UNDOCUMENTED IMMIGRANTS IN DEPORTATION MAY NOT QUALIFY FOR NEW 601A WAIVER
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UNDOCUMENTED IMMIGRANTS IN DEPORTATION MAY NOT QUALIFY FOR NEW 601A WAIVER

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January 15, 2013, 10:49 am
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Janaury 15, 2015 - New York City - In the U.S. there are spouses, children, and parents of U.S. citizens (immediate relatives) who are in the United States are not eligible to apply for lawful permanent resident (LPR) status while in the United States. Instead, these immediate relatives must travel abroad to obtain an immigrant visa from the Department of State (DOS) to return to the United States to request admission as an LPR, and, in many cases, also must request from the Department of Homeland Security (DHS) a waiver of inadmissibility as a result of their unlawful presence in the United States. Currently, these immediate relatives cannot apply for the waiver until after their immigrant visa interviews abroad. As a result, these immediate relatives must remain outside of the United States, separated from their U.S. citizen spouses, parents, or children, while USCIS adjudicates their waiver applications. In some cases, waiver application processing can take well over one year, prolonging the separation of these immediate relatives from their U.S. citizen spouses, parents, and children. In addition, the action required for these immediate relatives to obtain LPR status in the United States—departure from the United States to apply for an immigrant visa at a DOS consulate abroad—is the very action that triggers the unlawful presence inadmissibility grounds under section 212(a)(9)(B)(i) of the Immigration and Nationality Act (INA), 8 U.S.C. 1182(a)(9)(B)(i). As a result of the often lengthy processing times and uncertainty about whether they qualify for a waiver of the unlawful presence inadmissibility grounds, many immediate relatives who may qualify for an immigrant visa are reluctant to proceed abroad to seek an immigrant visa.

At this time, the provisional unlawful presence waiver process will remain available only to individuals who are residing in the U.S., are immediate relatives of U.S. citizens (i.e., spouses, children, and parents (if the U.S. citizen is at least 21 years of age, as defined in INA section 201(b), 8 U.S.C. 1151(b).

The focus of the provisional unlawful presence waiver process is to reduce the impact of the current waiver process on U.S. citizens by reducing the time U.S. citizens are separated from their immediate relatives.

Individuals who are already outside of the United States must pursue a waiver of inadmissibility through the current Form I-601 process. The provisional unlawful presence waiver process will remain available only to those individuals who are currently in the United States and will be departing for consular processing abroad.

Aliens in removal proceedings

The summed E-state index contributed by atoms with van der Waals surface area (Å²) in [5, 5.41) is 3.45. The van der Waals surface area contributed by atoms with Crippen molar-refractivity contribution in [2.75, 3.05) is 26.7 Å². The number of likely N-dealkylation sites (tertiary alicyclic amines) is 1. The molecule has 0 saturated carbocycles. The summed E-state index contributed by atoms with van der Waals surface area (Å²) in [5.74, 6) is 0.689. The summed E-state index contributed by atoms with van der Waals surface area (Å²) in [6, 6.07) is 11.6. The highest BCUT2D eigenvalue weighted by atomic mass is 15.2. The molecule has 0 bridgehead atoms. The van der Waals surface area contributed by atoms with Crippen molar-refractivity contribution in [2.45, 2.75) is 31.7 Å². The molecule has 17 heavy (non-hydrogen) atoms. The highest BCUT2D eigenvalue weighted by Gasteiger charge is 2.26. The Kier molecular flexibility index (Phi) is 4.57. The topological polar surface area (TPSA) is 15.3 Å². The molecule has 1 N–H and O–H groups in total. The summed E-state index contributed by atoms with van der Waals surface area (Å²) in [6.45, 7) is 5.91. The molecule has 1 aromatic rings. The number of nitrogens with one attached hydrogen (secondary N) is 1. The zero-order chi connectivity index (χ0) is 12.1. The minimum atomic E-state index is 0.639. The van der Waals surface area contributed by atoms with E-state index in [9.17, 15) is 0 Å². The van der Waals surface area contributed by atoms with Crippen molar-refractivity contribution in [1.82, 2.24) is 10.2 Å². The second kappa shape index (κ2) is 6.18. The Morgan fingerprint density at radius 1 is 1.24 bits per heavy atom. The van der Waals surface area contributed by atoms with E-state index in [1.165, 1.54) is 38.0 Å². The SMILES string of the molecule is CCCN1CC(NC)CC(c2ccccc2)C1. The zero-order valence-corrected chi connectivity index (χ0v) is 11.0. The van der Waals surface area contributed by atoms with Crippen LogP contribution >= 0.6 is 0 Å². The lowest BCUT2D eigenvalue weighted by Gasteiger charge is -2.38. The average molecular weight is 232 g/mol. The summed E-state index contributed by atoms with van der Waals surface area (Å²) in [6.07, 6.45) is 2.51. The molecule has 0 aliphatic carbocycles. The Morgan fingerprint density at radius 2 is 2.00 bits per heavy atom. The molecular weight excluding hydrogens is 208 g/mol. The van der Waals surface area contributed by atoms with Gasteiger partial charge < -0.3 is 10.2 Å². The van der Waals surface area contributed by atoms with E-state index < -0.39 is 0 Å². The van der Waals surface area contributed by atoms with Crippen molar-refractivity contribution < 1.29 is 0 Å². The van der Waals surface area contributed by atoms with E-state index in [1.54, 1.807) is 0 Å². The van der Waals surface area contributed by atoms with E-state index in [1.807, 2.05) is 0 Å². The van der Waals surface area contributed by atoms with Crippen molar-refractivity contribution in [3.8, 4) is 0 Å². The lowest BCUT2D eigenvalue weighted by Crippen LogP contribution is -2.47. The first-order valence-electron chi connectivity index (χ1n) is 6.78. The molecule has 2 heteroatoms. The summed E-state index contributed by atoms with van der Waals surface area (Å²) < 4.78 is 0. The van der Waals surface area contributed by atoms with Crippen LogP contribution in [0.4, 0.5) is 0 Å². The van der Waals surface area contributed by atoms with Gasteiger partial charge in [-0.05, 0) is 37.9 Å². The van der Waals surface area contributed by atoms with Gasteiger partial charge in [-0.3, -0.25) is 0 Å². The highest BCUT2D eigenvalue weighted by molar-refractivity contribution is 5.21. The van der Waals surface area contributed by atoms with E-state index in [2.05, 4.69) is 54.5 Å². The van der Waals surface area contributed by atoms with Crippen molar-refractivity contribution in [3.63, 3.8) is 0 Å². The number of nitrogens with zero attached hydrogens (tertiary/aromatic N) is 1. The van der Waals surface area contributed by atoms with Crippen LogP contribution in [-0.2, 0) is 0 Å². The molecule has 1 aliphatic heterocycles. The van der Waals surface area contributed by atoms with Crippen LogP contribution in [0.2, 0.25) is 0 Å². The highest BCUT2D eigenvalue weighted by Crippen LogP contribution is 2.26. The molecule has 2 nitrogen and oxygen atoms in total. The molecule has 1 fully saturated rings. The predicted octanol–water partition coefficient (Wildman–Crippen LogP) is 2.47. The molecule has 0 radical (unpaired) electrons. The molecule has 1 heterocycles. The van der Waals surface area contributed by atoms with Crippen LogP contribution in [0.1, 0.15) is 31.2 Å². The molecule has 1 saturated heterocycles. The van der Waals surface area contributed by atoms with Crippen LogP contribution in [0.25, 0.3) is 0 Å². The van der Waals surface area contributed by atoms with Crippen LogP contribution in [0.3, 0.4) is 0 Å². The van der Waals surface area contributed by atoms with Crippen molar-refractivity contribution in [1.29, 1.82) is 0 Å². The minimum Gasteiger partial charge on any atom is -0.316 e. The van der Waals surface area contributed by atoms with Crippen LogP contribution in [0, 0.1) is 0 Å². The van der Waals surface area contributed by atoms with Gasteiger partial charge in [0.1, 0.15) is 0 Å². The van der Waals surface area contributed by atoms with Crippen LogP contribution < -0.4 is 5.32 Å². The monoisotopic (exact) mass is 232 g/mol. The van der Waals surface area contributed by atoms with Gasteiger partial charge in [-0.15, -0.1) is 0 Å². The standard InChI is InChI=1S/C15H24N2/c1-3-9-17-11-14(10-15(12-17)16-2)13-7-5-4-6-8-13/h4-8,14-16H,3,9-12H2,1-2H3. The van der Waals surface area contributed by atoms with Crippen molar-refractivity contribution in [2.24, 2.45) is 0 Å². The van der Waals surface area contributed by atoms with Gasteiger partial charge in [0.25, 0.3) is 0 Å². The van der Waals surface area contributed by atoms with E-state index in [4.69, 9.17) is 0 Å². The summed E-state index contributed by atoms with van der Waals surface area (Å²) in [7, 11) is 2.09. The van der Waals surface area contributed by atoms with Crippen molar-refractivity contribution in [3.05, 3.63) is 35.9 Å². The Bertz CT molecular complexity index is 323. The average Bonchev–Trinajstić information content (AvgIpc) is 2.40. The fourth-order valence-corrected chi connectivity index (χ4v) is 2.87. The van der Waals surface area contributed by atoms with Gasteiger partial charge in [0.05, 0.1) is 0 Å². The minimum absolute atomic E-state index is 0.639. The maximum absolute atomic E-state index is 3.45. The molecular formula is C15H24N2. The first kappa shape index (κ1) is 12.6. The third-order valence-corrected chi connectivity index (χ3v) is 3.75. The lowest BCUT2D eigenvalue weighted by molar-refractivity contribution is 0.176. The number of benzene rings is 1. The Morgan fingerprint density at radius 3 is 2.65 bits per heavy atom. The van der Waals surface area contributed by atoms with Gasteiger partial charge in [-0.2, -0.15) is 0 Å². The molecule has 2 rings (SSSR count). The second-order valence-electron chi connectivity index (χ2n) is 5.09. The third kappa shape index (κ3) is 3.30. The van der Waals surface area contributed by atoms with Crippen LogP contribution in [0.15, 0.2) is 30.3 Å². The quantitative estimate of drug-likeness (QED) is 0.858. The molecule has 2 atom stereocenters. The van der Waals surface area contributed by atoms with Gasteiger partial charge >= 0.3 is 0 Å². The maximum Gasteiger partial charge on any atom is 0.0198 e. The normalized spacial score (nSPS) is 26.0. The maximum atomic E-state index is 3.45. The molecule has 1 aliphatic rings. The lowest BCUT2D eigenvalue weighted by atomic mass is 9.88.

The Application for Provisional Unlawful Presence Waiver, Form I-601A, will be filed only with USCIS, even if an alien is in removal proceedings before the Court.

Aliens in removal proceedings are allowed to participate in this new provisional unlawful presence waiver process if their removal proceedings are administratively closed and have not been recalendared at the time of filing the Form I-601A.

Aliens whose removal proceedings are terminated or dismissed are covered in the general population of aliens who are eligible to apply for a provisional unlawful presence waiver.

If the Form I-601A is approved for an alien whose proceedings have been administratively closed, the alien should seek termination or dismissal of the proceedings, without prejudice, by EOIR. The request for termination or dismissal should be granted before the alien departs for his or her immigrant visa interview abroad. Applicants who leave the United States before their removal proceedings are terminated or dismissed may experience delays in their immigrant visa processing or risk becoming ineligible for the immigrant visa based on another ground of inadmissibility

Aliens who have had their NTAs (Notice to Appear) cancelled by ICE are also covered in the general population of aliens who are eligible to apply for a provisional unlawful presence waiver, since their removal proceedings were never initiated through filing of an NTA with EOIR

DHS also will notify such applicants that, if granted the provisional unlawful presence waiver, applicants should seek termination or dismissal of their removal proceedings.

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Apsan Law Offices, LLC.

Author: Moises Apsan
Attorney with over 32 years of experience. Past president Federal Bar Association NJ Chapter (1997-2002). Offices in Astoria, NY, Newark, NJ. Tel: 877-873-8510 http://www.apsanlaw.com and drmoises.com
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UNDOCUMENTED IMMIGRANTS IN DEPORTATION MAY NOT QUALIFY FOR NEW 601A WAIVER
UNDOCUMENTED IMMIGRANTS IN DEPORTATION MAY NOT QUALIFY FOR NEW 601A WAIVER
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